4. Married people aren't that different from single people. When I was single, I had this idea that married people were on a different "plane" of some sort. Like, they had entered a protected world that was exclusive to other married people and contained all sort of secrets about life and adulthood and relationships. Now that I'm married, I don't necessarily think that is true. I don't get along any better with other married people then I do single people. I don't claim, (outside of this particular blog post, ha!) to have any greater knowledge of life or love than anyone else, married or not. I still need friends, and sleep, and time alone just like everyone else.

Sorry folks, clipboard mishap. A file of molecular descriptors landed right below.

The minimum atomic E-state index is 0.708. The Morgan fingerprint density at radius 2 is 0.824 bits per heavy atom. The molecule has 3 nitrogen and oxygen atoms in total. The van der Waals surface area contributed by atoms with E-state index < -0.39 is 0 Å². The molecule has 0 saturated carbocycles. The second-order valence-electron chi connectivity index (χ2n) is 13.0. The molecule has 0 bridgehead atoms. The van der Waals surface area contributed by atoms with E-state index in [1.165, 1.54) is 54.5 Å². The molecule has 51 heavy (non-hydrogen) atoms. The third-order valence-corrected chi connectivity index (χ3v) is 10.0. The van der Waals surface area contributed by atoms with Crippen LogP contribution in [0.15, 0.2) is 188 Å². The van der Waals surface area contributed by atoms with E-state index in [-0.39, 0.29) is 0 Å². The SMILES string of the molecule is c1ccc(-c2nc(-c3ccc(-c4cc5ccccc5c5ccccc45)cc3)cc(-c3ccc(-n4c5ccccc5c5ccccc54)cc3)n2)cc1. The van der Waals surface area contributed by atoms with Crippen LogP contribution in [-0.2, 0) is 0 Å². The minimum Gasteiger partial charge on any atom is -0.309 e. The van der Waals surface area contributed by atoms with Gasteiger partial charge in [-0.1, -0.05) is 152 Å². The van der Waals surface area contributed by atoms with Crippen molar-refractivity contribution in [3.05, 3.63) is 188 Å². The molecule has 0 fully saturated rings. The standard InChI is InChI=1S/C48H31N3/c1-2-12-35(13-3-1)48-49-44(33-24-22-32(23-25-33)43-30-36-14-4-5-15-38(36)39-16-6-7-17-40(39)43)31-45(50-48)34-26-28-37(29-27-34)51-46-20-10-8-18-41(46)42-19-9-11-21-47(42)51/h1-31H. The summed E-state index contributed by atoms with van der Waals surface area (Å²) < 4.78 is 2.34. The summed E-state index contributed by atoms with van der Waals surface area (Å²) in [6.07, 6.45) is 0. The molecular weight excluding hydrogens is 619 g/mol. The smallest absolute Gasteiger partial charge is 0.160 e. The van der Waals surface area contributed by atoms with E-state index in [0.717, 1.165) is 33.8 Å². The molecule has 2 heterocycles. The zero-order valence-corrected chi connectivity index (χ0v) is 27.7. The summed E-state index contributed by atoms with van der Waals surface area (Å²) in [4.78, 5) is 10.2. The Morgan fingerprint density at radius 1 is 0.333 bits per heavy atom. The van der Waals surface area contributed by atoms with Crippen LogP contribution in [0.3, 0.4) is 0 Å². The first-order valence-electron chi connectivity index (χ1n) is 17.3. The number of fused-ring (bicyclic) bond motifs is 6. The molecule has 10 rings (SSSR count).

5. No one is ever "ready" to get married. I'm assuming this is sort of the same thought as when people say it's never the "right time" to have a kid. Marriage looks different for everyone, and maybe the biggest lesson I've learned is this: every single married person is simply just winging it, trying their best to hold fast to the vows that they made and learning a day at a time what it means to be a good spouse to their partner. I do think that there are a few necessary qualifiers a person should achieve before marriage-- being able to provide for yourself, having a strong relationship with God, understanding the gravity of the marriage commitment, knowing how to communicate your needs and wants effectively-- but really, if you wait until you think you've found a "perfect person," or you're the "right age," or you feel "really ready" to commit to loving someone for a length of time that is simply incomprehensible on the day you say "I do," you'll never do it. At some point, there is a leap of faith that takes place and you say, to yourself and to your partner, "I'm not really sure how to be a wife, or what it takes to have a good marriage, or how love you for this incomprehensible amount of time, but I promise to try my best now and forever, and I want to figure it out with you and only you by my side."